Commitment to a job and career is a new one for many women


CHICAGO -- Having a lifelong commitment to a loved one means you never have to say you're sorry. But having a lifelong "commitment" to your job means having to say you're very serious about it.

The option to pledge devotion to a career is relatively new for the nation's employed women.

Those who are thus committed tend to be women who are financially independent and have no children younger than 18, according to new research by Helena Z. Lopata, professor of sociology and director of the Center for the Comparative Study of Social Roles at Loyola University of Chicago.

"In the 1950s, women were pushed to have a total commitment to family and homemaking," said Lopata, who has a doctorate in sociology and has studied the roles of women since 1956. "That has changed considerably."

In her study of 1,635 employed city and suburban women age 25 to 54, Lopata found in overlapping categories that 78 percent of single women put their job first; 24 percent of single employed women with children put it first; 17 percent of those who are employed and married do so; as do 7 percent of those employed, married and mothers.

Other findings about women with strong job commitment:

* They have a fairly good family income and earn at least 60 percent of it.

* They are well-educated, and many went back to school to get additional training.

* They work full-time and have worked for a longer period of time since leaving school than uncommitted workers.

* They have jobs they consider complex, high-status, challenging and interesting.

* They are well-paid and feel their salaries are fair.

Lopata, whose survey is based on data she collected in 1979, has done 100 additional interviews and intends to do more for her latest project, "Side Bets of Career Commitment of American Women."

"I call it 'Side Bets' because the more women invest in areas of their lives that will help them get where they want to go professionally, the more likely they will be able to be committed to their careers," the sociologist said.

Lopata found that salesclerks at store counters generally are not highly committed to their jobs. But sales agents in real estate and insurance are highly committed -- and make 2 1/2 times more money than clerks.

Women managers for small businesses are not as committed as female bank managers, who are "very" committed.

A difference between today's full-time homemakers and those in the past, Lopata said, is that today's homemaker "plans to return to the work she was doing before her children were born. She keeps in touch with her profession, even though she is totally committed to raising her family." Some female lawyers who have families do legal work part time, she said, thereby staying in their profession while rearing their children.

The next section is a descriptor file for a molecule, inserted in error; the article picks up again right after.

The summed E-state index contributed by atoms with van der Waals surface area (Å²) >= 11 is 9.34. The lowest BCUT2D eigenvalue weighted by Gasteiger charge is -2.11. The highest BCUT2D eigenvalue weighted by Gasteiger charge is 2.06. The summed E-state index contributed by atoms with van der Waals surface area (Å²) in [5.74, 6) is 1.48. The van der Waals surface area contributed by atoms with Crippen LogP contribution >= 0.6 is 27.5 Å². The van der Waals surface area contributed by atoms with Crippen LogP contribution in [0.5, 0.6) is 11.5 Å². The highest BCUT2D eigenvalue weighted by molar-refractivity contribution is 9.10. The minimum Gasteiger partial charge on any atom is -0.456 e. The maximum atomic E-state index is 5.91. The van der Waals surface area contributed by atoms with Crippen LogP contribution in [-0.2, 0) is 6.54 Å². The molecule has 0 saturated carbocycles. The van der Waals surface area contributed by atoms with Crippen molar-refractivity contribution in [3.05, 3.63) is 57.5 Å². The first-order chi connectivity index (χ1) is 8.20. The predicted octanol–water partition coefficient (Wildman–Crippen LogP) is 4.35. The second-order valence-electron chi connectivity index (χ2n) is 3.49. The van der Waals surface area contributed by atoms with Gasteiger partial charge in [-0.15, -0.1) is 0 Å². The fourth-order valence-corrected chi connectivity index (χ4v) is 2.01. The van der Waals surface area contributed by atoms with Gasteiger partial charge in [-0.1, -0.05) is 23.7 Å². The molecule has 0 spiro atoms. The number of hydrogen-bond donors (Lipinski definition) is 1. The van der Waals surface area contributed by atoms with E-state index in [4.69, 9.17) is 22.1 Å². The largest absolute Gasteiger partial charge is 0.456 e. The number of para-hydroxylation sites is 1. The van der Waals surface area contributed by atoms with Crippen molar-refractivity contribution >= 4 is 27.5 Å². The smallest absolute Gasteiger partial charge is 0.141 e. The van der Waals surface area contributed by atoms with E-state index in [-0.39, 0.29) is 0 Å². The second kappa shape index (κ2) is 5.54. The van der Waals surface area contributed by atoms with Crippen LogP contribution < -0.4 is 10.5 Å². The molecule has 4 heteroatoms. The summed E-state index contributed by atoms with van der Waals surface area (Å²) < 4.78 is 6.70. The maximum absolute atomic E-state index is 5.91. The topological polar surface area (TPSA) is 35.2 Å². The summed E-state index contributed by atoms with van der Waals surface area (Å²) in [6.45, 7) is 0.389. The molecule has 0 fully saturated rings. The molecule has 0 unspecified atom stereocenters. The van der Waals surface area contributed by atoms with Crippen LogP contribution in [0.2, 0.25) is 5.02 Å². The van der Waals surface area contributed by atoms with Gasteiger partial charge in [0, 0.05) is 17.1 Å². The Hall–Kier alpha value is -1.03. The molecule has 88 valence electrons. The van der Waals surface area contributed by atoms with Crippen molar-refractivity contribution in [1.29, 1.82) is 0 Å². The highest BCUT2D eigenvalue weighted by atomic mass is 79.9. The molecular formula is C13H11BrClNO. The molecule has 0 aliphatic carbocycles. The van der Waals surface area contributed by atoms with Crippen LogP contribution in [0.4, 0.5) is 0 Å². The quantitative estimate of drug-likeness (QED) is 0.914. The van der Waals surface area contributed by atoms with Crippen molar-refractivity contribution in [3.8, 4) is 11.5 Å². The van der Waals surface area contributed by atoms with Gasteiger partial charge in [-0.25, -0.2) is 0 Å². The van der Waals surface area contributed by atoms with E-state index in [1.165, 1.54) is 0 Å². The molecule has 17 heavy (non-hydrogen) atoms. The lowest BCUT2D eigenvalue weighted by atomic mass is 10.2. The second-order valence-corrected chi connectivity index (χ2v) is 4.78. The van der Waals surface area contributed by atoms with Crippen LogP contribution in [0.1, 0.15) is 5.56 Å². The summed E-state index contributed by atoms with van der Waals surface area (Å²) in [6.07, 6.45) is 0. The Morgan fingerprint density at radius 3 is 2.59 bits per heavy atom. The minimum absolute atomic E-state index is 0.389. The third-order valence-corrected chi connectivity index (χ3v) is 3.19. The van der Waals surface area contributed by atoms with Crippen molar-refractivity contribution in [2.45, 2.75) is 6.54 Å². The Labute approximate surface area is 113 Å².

Another important change she found is the emergence of the "entrepreneurial" woman, who may have her MBA and who starts her own business in reaction to the rigidity of corporate life.

"These women simply refuse to function the way the establishment says they should," said Lopata, who is married, has three grown children and has always been in academia.

Commitment, she finds, is a luxury that often depends on how a woman can handle her many roles. "In the coming labor shortage, employers will have to . . . allow women greater flexibility to move in and out of the work force as needed," Lopata said. "If employers do that, they will develop workers who have loyalty to them, not just to the occupation, and will have low turnover."

The sociologist's research indicates that since the 1970s, when women surged into paid employment, "working women are getting more self-confident and more willing to invest in their occupations."

Her advice, if you want to be committed to your job, is "either don't marry or be sure to have a supportive husband. Don't have children or have good child-care arrangements. Get the education you need, find the right employer and make sure you have a network of friends who support you in what you're doing."

But economist Julianne Malveaux said commitment is more complicated than its relationship to social roles. "The labor-market reality is that with the proliferation of service jobs and the disappearance of manufacturing ones in the last 20 years, there are very few secure and highly paid positions," said Malveaux, who has a doctorate in economics and is associate professor of Afro-American studies at the University of California.

"When you talk about women's career commitment as compared to family commitment, you presume that women have access to a full array of occupations, but they don't.

"To put it crudely, no one in the world has a burning desire to type, but that's where the jobs for women are. Women need to have the same kind of job opportunities and career ladders men have. Those are the things that lead to career commitment," Malveaux said.

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